Director: David Gordon Green
Starring: Jake Gyllenhaal, Tatiana Maslany, Miranda Richardson
Jake Gyllenhaal always seems to be making a run at an Oscar; I think that’s simply because he’s extremely talented and in his prime. He’s one of our brightest young stars, proving himself over & over again, only getting better as he ages slightly. His newest attempt at awards is in Stronger, a film that has the subject matter to back up a deep run. It’s the Boston Marathon bombing, it’s still fresh in our minds, and it’s a smart topic for a movie that hopes to make an impact. Marky Mark tried it last year with Patriots Day to some solid success, Peter Berg being the true-life king he is. This story gets a little more personal, helping us to see the individuals affected by terrorism, focusing our attention so we can truly understand.
Jeff Bauman is the quintessential Bostonian, from his love of the Red Sox to his thick accent. He loves his family, drinking at the local bar, and has been on & off again with his beautiful girlfriend Erin. She’s running the Marathon, so Jeff swears that he’ll see her at the finish line; he’s not always been so good at keeping his promises. But he’s determined to keep this one, and he shows up with a sign to cheer her on. Jeff is unlucky enough to stand right next to the bomb that is detonated, losing his legs in an instant and changing his life forever. As he recovers from his injuries and attempts to find a life for a hero figure who can’t walk, Jeff will be forced to reconsider everything he’s ever known, and to accept that no one stands alone.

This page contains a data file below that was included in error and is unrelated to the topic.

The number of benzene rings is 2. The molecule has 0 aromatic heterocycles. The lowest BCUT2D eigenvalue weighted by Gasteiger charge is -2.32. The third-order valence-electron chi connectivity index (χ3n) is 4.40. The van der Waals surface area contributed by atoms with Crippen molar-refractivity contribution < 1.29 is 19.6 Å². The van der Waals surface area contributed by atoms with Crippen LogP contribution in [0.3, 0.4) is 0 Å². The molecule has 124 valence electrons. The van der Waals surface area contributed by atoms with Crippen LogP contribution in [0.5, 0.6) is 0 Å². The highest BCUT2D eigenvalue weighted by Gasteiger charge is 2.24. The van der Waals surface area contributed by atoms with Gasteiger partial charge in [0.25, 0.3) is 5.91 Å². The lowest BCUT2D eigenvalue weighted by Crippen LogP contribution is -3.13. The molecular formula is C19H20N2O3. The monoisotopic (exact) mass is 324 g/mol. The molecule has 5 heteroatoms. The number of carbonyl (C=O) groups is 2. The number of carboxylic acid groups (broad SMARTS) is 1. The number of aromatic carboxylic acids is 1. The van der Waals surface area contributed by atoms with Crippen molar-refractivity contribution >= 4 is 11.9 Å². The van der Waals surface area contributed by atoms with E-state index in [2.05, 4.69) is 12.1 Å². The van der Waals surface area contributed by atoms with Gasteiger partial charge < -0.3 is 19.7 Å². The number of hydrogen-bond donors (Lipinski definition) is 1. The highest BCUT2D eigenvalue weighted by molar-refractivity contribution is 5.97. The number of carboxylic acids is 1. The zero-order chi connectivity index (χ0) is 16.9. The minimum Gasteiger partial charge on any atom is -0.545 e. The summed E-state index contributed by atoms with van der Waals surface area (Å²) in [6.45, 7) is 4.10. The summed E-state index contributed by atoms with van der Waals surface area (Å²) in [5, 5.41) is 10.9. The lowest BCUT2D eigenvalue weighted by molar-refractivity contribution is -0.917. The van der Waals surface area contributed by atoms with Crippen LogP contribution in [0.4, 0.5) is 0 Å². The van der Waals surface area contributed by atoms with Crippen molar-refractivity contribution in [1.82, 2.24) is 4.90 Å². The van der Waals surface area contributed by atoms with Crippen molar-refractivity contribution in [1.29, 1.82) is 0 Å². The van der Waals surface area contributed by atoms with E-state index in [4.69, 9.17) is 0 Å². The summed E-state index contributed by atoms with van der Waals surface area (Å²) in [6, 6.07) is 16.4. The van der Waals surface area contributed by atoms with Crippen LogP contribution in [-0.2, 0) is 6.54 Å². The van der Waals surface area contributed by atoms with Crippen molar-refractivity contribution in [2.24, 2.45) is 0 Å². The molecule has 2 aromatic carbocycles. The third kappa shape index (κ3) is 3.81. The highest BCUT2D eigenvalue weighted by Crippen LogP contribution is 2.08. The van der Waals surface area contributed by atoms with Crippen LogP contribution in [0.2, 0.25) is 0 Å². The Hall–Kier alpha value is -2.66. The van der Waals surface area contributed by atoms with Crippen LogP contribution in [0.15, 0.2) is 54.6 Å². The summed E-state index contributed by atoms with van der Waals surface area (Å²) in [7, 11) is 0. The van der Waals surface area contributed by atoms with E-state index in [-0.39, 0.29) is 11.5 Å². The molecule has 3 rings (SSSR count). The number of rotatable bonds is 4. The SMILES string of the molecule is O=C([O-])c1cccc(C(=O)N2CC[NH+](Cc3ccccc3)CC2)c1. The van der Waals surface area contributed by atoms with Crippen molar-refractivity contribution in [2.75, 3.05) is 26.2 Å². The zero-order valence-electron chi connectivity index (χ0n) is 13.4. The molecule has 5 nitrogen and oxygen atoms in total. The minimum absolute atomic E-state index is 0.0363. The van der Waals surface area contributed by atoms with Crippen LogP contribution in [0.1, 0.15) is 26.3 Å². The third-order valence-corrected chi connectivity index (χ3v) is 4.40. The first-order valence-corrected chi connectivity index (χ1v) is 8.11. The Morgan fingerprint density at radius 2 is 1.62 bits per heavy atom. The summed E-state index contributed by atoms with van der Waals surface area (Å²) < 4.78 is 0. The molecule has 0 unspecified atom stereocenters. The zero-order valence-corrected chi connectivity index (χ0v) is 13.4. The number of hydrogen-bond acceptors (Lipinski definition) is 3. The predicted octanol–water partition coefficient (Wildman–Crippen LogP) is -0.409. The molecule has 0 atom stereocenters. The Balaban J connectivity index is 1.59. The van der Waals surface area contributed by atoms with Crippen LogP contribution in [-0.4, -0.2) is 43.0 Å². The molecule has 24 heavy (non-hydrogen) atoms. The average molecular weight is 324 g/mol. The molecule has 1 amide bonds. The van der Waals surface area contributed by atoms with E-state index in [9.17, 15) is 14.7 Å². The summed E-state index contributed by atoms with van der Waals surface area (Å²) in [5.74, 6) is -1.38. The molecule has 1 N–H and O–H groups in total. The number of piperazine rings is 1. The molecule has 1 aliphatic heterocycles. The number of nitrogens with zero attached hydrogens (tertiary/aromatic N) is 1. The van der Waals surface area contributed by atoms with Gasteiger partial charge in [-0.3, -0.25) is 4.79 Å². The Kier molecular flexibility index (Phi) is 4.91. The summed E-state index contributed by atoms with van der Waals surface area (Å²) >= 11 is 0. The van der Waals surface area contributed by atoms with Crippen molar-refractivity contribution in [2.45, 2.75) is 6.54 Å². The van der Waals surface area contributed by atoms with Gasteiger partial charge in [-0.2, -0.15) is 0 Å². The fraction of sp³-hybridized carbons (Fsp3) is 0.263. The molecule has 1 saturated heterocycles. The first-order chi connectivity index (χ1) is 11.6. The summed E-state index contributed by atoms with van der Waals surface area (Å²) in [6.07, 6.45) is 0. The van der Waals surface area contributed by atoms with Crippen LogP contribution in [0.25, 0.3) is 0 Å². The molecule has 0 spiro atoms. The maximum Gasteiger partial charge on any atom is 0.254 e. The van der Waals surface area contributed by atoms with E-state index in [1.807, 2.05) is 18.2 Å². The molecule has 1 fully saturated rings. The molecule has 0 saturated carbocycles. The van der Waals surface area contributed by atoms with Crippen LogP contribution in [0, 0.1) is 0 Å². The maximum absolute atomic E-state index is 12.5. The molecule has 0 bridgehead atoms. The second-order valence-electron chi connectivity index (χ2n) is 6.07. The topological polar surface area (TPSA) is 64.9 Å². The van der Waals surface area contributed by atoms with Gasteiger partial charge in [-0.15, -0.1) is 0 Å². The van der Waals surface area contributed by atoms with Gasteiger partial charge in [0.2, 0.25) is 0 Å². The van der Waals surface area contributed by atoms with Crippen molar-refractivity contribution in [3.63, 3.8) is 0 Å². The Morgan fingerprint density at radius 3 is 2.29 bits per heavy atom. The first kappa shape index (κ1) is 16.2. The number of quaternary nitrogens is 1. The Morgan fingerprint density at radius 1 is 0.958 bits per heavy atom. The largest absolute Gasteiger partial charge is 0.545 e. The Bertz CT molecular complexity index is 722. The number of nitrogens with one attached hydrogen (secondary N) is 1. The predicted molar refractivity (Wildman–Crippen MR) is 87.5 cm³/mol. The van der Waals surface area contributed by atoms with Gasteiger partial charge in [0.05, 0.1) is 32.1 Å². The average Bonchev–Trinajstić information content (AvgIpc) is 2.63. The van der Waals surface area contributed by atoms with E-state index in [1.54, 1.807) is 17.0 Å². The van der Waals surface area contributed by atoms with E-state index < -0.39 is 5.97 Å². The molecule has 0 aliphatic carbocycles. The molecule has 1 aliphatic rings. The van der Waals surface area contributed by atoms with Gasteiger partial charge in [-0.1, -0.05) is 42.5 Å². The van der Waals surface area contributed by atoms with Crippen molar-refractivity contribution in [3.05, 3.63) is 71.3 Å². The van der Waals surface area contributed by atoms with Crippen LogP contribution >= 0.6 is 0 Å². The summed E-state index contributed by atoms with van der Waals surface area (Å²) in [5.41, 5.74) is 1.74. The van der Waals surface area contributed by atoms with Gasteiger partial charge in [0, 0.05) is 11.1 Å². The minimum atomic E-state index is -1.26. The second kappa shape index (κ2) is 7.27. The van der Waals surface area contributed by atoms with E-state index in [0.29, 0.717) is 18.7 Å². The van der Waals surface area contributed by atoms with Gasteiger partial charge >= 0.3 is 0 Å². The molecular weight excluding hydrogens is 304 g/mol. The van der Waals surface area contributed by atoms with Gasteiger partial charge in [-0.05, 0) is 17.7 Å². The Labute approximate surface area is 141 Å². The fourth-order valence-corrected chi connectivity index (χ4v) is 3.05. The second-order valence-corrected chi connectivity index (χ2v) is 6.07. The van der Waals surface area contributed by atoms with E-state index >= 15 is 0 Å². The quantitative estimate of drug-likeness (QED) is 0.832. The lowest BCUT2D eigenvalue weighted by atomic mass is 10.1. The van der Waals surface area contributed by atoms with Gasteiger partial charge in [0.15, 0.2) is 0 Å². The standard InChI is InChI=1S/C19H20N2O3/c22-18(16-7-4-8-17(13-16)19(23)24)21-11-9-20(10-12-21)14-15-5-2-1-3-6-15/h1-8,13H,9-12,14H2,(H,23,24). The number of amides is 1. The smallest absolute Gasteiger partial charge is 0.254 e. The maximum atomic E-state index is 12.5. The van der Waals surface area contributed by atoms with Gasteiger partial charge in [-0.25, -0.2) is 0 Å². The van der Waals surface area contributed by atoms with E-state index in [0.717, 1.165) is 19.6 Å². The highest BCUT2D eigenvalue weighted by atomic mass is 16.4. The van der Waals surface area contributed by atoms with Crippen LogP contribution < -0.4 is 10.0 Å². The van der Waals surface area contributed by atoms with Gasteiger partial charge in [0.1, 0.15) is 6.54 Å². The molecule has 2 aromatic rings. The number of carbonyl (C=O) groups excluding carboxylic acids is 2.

Gyllenhaal was the perfect choice for this role, he’s the exact guy who can pull off this character. He doesn’t exactly look like Jeff, but that’s OK, his acting prowess can make us believe anything he’d like us to. He plays the part with a heavy does of emotion, drawing audiences in, allowing us to live this story even if we’d rather not. And Maslany is strong as well, though I think I liked her even better in Two Lovers and a Bear. The family is funny, the tension is real, the flashbacks are painful; most everything was done right. The only real criticism I have is that, basically, the movie is a little boring. It’s repetitive and slow after about 30 minutes in, so once you get hooked there’s nothing to stop you from slipping right back off. And I did, I faded away from the pull, and it cost me my interest in what was going on. I still hold that Stronger is a good movie with great acting, I just can’t recommend it with a passion, or over some of the other, better, Oscar-caliber films of this year.
My rating: ☆ ☆ ☆